Courier brings holiday cheer, toys to kids at Queens Centers for Progress’ Apple Preschool

| ctumola@queenscourier.com


Santa brought smiles and of course toys to the good boys and girls at Queens Centers for Progress’ Apple Preschool in Jamaica for The Queens Courier’s annual holiday gift drive.

Ringing his bell and calling out a jolly “ho ho ho,” some of the kids were a little shy of Old Saint Nick, but most of the around 90 students were excited to see him and receive the donated toys on Friday, December 13.

The Apple Preschool program offers children with disabilities between three to five years old a large variety of educational and therapeutic services, including speech, occupational and physical therapy and counseling. The children interact with special education teachers and clinicians who work on language skills, cognitive, motor and social development. After participating in the program, the majority of the children become integrated into the public school system.

Toys were donated to The Courier’s holiday gift drive by Courier readers and advertisers as well as from Assemblymember Edward Braunstein, who also received a donation for the drive on behalf of Boy Scout Troop 49 of Sacred Heart in Bayside, and Victor G. Mimoni, director of communications for Councilmember Dan Halloran, who additionally gave a generous toy donation.

“A lot of these kids come from low-income households. This extra little treat means a lot to them and their parents,” said teacher Missy Karvecky.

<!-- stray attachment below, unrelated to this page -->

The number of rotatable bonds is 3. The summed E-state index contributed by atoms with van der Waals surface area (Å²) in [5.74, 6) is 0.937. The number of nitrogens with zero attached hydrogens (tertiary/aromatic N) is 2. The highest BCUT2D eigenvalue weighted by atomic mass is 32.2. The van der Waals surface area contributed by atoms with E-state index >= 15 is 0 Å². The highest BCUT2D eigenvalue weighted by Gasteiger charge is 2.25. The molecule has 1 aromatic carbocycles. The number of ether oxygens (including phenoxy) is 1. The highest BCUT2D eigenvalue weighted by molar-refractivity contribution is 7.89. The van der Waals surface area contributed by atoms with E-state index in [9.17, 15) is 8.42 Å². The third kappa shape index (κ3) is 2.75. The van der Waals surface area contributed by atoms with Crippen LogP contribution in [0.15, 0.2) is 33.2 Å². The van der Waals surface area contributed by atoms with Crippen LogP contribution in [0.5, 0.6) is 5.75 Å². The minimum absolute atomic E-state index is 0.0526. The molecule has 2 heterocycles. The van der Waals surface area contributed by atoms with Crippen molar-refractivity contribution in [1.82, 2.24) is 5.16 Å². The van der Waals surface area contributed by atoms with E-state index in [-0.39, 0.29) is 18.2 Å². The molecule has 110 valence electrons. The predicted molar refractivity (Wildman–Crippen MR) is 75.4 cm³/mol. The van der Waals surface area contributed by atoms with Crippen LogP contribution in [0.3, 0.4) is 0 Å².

She prepared her class for Kriss Kringle’s visit by reading them a book about Santa called It’s Christmas David.

The day was extra special for Tommy, 3, who was also celebrating his birthday Friday, and had just joined the Apple Preschool program two weeks earlier.

“This is the happiest I’ve seen him,” said his teacher, Julie Fidelman.

“It was wonderful to see [all the kids’] faces light up after they saw Santa,” she said.

Another student, Jayden, 4, was also happy to see Santa and looking forward to going home and racing his new toy truck.

“I loved it,” he said. “I’m going to tell my mommy [about Santa’s visit].”





The Queens Courier collecting toys, clothing for holiday gift drive

By Queens Courier Staff | editorial@queenscourier.com

Help make the holidays bright.

The holiday season has arrived, and The Queens Courier will once again be collecting toys and clothing to be donated this year to the Queens Centers for Progress’ Apple Preschool in Jamaica for our annual holiday gift drive.

The Apple Preschool program offers children with disabilities between three to five years old a large variety of educational and therapeutic services, including speech, occupational and physical therapy and counseling. The children interact with special education teachers and clinicians who work on language skills, cognitive, motor and social development. After participating in the program, the majority of the children become integrated into the public school system.

Apple Preschool is asking for new, unused and unwrapped donations for their students, 31 girls and 52 boys between the ages of three and four.